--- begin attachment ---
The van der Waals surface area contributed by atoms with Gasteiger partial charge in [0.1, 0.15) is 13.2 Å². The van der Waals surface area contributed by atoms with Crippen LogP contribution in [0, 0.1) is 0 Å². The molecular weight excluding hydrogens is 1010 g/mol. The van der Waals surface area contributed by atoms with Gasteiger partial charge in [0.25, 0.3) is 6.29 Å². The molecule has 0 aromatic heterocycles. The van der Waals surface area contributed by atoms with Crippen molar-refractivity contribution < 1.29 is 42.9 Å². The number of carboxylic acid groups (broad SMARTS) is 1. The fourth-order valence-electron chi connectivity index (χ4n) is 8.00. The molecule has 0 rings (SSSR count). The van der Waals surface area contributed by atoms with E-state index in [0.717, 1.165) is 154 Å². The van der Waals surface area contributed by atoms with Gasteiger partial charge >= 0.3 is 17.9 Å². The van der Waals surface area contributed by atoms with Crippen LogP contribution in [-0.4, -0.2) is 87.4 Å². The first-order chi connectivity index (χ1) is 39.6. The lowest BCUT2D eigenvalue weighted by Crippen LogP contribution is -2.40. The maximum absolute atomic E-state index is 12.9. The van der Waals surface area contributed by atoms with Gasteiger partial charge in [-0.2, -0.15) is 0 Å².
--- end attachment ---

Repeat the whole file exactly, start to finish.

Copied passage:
The van der Waals surface area contributed by atoms with Gasteiger partial charge in [0.1, 0.15) is 13.2 Å². The van der Waals surface area contributed by atoms with Crippen LogP contribution in [0, 0.1) is 0 Å². The molecular weight excluding hydrogens is 1010 g/mol. The van der Waals surface area contributed by atoms with Gasteiger partial charge in [0.25, 0.3) is 6.29 Å². The molecule has 0 aromatic heterocycles. The van der Waals surface area contributed by atoms with Crippen molar-refractivity contribution < 1.29 is 42.9 Å². The number of carboxylic acid groups (broad SMARTS) is 1. The fourth-order valence-electron chi connectivity index (χ4n) is 8.00. The molecule has 0 rings (SSSR count). The van der Waals surface area contributed by atoms with E-state index in [0.717, 1.165) is 154 Å². The van der Waals surface area contributed by atoms with Gasteiger partial charge >= 0.3 is 17.9 Å². The van der Waals surface area contributed by atoms with Crippen LogP contribution in [-0.4, -0.2) is 87.4 Å². The first-order chi connectivity index (χ1) is 39.6. The lowest BCUT2D eigenvalue weighted by Crippen LogP contribution is -2.40. The maximum absolute atomic E-state index is 12.9. The van der Waals surface area contributed by atoms with Gasteiger partial charge in [-0.2, -0.15) is 0 Å².